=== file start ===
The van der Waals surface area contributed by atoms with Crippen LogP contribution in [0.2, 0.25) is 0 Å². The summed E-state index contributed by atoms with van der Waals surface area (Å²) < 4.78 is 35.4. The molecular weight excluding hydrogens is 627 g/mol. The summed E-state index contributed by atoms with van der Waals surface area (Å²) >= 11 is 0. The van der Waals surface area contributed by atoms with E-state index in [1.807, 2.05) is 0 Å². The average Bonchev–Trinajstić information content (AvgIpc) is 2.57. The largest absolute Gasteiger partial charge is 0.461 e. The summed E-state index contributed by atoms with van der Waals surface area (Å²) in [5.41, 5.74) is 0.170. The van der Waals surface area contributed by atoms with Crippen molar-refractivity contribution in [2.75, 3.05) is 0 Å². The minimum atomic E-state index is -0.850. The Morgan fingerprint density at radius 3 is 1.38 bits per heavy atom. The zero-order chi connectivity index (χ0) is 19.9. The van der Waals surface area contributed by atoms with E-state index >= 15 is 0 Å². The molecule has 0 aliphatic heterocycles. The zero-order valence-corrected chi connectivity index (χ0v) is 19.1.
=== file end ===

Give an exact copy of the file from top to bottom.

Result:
The van der Waals surface area contributed by atoms with Crippen LogP contribution in [0.2, 0.25) is 0 Å². The summed E-state index contributed by atoms with van der Waals surface area (Å²) < 4.78 is 35.4. The molecular weight excluding hydrogens is 627 g/mol. The summed E-state index contributed by atoms with van der Waals surface area (Å²) >= 11 is 0. The van der Waals surface area contributed by atoms with E-state index in [1.807, 2.05) is 0 Å². The average Bonchev–Trinajstić information content (AvgIpc) is 2.57. The largest absolute Gasteiger partial charge is 0.461 e. The summed E-state index contributed by atoms with van der Waals surface area (Å²) in [5.41, 5.74) is 0.170. The van der Waals surface area contributed by atoms with Crippen molar-refractivity contribution in [2.75, 3.05) is 0 Å². The minimum atomic E-state index is -0.850. The Morgan fingerprint density at radius 3 is 1.38 bits per heavy atom. The zero-order chi connectivity index (χ0) is 19.9. The van der Waals surface area contributed by atoms with E-state index >= 15 is 0 Å². The molecule has 0 aliphatic heterocycles. The zero-order valence-corrected chi connectivity index (χ0v) is 19.1.